An unseasonably warm February afternoon. An unexpected day off. Soaking up the last of the winter sun on an outdoor patio over $4 beer? Sold.
And so began a last-minute happy hour. Why bother with laundry or the gym when there is fun to be had?
Now, it should be known that we had every reason in the world not to splurge on this type of indulgence. While we are both gainfully employed, we had implemented a strict spending policy post-Christmas. The goal: to pay off our credit cards, buy a house and possibly squeeze in a family vacation.
Each week, my husband and I allowed ourselves a $40 allowance to spend as we wish. Lunch with friends, beer with the guys – anything above and beyond had to come out of our personal kitty. Books, movies, even clothing – anything that wasn’t groceries or household essentials had to be purchased out of our “own” pockets.
Returning to the scene of the happy hour. We both wanted burgers. We both wanted beer. Our son also ordered a burger. When the bill came, my husband and I contributed equal amounts from our personal stash. I joked about going “Dutch” after seven years of marriage (and joint bank accounts).
Our growing son, four going on 14, scarfed down his kiddie meal and wanted another. Knowing there was no way he could finish another, we said no, and said if he was hungry later we’ll fix him something at home.
Leaving the restaurant, the server approached us and handed us back our cash. She said someone inside wanted to pay for our meal. Perplexed, we asked who. She said they wanted to keep it anonymous. We tried to hide our confusion. Did someone overhear our conversation and mistakenly think we were destitute? Or was it someone we knew? Or was it a simply a case of paying it forward?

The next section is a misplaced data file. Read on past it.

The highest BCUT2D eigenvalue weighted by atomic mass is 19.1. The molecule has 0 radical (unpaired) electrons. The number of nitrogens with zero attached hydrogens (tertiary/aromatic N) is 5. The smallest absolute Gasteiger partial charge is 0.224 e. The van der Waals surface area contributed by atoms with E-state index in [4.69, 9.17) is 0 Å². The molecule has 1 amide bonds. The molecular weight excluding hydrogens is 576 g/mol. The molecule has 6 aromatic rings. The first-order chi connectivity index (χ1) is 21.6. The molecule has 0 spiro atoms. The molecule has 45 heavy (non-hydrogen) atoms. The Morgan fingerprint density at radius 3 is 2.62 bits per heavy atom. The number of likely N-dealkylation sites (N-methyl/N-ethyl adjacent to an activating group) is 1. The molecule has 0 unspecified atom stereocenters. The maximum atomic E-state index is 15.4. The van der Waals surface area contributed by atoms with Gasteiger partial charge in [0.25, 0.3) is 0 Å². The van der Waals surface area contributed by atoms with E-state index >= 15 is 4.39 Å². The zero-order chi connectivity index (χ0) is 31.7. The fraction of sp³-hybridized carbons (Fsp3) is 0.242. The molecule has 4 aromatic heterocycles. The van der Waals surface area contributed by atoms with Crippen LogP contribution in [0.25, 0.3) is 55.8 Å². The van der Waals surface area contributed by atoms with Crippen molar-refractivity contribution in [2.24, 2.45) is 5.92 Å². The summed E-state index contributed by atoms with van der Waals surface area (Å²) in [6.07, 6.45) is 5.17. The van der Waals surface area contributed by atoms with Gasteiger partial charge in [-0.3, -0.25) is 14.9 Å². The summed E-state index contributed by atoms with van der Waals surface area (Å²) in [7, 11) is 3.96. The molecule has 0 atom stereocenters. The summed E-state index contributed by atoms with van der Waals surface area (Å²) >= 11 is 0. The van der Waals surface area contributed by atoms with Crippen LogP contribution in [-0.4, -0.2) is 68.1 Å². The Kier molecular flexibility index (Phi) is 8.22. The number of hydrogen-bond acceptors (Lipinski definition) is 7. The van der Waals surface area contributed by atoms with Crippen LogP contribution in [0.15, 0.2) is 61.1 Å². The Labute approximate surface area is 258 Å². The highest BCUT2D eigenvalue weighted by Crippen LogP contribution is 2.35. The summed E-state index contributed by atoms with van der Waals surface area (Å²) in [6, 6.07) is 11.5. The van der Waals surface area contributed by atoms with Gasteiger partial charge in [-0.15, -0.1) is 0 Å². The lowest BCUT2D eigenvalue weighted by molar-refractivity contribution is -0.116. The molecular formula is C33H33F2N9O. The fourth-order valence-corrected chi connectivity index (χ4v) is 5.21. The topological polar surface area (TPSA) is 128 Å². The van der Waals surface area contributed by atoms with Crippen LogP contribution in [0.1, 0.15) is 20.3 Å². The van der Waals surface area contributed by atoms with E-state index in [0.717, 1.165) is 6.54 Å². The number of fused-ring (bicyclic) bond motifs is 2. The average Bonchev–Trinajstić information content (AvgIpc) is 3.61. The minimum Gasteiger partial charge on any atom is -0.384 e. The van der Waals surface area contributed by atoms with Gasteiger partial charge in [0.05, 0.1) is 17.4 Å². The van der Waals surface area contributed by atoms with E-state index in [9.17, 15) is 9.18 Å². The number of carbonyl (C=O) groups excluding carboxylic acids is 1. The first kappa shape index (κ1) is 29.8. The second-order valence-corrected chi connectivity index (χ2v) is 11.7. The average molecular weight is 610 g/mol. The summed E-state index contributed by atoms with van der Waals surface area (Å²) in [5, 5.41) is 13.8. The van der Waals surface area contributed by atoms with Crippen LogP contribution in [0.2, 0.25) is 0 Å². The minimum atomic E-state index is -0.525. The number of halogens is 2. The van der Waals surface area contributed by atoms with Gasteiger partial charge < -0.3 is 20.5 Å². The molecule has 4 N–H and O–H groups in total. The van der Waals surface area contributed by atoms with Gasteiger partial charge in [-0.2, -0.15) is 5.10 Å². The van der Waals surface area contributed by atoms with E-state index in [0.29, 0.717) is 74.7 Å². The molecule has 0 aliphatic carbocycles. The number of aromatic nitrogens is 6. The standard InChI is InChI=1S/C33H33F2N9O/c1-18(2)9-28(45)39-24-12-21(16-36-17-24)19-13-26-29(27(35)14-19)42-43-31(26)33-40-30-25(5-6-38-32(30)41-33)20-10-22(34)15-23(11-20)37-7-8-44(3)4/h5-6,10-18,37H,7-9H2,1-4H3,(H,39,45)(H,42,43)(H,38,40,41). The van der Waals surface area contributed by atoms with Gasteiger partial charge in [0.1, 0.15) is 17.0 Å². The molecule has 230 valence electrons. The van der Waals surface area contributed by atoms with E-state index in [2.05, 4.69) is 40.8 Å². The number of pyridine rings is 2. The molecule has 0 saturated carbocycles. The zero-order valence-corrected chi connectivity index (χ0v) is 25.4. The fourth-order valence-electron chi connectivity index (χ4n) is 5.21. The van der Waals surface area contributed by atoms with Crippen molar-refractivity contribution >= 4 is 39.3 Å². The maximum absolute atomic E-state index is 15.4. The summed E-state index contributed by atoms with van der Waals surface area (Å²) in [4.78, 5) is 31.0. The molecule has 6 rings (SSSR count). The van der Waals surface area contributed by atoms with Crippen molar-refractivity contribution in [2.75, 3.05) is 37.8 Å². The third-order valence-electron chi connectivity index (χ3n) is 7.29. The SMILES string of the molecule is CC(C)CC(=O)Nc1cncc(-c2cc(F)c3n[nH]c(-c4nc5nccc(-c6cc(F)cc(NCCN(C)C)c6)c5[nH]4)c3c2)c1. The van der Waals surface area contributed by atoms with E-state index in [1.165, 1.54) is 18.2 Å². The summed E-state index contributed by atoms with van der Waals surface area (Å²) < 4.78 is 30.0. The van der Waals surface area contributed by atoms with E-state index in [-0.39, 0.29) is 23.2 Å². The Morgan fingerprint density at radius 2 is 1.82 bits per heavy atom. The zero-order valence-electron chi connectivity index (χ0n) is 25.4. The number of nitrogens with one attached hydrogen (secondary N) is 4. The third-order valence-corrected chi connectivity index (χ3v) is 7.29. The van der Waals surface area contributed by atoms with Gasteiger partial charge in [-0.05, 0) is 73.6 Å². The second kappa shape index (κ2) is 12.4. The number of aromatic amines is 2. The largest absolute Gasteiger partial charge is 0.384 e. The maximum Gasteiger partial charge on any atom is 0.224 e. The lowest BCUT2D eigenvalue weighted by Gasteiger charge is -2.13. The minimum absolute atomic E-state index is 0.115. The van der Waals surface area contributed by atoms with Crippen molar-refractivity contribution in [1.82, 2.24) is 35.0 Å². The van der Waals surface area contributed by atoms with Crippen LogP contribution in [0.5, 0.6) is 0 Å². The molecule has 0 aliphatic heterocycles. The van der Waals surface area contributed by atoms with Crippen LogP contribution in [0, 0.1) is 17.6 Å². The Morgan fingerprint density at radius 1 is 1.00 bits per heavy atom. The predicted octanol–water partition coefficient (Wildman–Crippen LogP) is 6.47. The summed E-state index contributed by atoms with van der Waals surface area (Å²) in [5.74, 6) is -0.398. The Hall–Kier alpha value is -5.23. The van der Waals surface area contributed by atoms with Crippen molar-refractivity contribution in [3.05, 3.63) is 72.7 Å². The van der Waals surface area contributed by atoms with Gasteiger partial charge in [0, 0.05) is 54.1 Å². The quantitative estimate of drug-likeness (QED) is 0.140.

Smile, I told my husband. Look gracious. I’m confused, he said. I feel awkward. Well then kiss me. Look sweet. Look humble.
Which we are, of course. More than words can say.
We told our son what happened. I said isn’t that kind? Maybe we should do something similar to a family who needs it. His solution, of course, was to take our generous donors out to dinner, not understanding why we didn’t know who they were.
But we were still left wondering: was this a lesson? Maybe we need to be more grateful for what we have. Maybe we need to be more generous.
In the end, it was a setting sun, a cold beer on an outdoor patio and the generosity of an unknown stranger that left us contemplating our own position in this world.